Why art thou cast down, O my soul?
&c.] The same expostulation as in ( Psalms 42:5 ) ; and so is what follows,
and why art thou disquieted within me?
and the same argument and means are made use of to remove dejection and disquietude;
hope thou in God; for I shall yet praise him; (See Gill on Psalms 42:5); to which is added a new argument, taken from the grace and goodness of God, and covenant interest in him;
[who is] the health of my countenance, and my God;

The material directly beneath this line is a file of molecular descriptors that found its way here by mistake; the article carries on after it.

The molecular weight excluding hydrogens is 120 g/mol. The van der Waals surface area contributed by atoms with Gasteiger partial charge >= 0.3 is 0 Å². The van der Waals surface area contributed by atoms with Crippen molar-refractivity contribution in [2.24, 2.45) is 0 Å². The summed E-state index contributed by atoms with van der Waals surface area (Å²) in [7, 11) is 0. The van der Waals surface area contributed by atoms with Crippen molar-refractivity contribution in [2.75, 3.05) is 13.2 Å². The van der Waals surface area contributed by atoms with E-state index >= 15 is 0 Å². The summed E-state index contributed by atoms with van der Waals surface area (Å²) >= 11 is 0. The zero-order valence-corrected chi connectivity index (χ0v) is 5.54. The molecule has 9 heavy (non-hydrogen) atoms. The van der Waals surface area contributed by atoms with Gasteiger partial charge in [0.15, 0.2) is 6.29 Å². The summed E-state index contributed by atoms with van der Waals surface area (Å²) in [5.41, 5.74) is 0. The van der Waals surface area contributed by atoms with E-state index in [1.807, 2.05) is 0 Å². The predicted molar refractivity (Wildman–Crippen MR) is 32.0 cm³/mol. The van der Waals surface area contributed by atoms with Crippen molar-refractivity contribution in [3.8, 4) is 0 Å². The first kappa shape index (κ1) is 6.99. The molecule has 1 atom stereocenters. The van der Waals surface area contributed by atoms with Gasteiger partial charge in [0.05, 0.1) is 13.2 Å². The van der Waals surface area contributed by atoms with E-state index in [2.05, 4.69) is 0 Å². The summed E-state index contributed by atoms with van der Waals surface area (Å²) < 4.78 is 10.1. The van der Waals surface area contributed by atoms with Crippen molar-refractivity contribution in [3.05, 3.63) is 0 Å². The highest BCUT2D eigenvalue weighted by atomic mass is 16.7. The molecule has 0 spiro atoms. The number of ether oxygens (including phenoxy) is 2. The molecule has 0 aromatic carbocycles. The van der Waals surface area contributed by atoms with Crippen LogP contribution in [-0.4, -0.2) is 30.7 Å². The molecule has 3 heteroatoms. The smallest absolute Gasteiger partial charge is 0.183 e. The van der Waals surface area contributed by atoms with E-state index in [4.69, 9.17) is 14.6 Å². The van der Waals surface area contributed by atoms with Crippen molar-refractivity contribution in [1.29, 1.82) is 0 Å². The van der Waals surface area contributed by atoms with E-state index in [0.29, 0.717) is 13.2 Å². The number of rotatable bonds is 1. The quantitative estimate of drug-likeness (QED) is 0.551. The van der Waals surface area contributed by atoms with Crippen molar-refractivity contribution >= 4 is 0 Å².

as the bodily health of man is seen in the countenance, and for the most part to be judged of by it; so is the spiritual health of the saints, and which they have from the Lord; when he, as the sun of righteousness, arises upon them with healing in his wings, he, by his gracious presence, makes their countenances cheerful, fills them with joy unspeakable and full of glory, and causes them to lift up their heads with an holy boldness and confidence, and without shame and fear: or as it may be rendered, who "is the salvations of my countenance" F15; that is, who is or will be the author of full and complete salvation to me; which will be so public and open, so clear and manifest, as to be beheld by myself and others; and this the psalmist mentions, in order to remove his present dejections; and besides, this God of salvation he believed was his covenant God, and would be so even unto death; and therefore he had no just reason to be dejected and disquieted.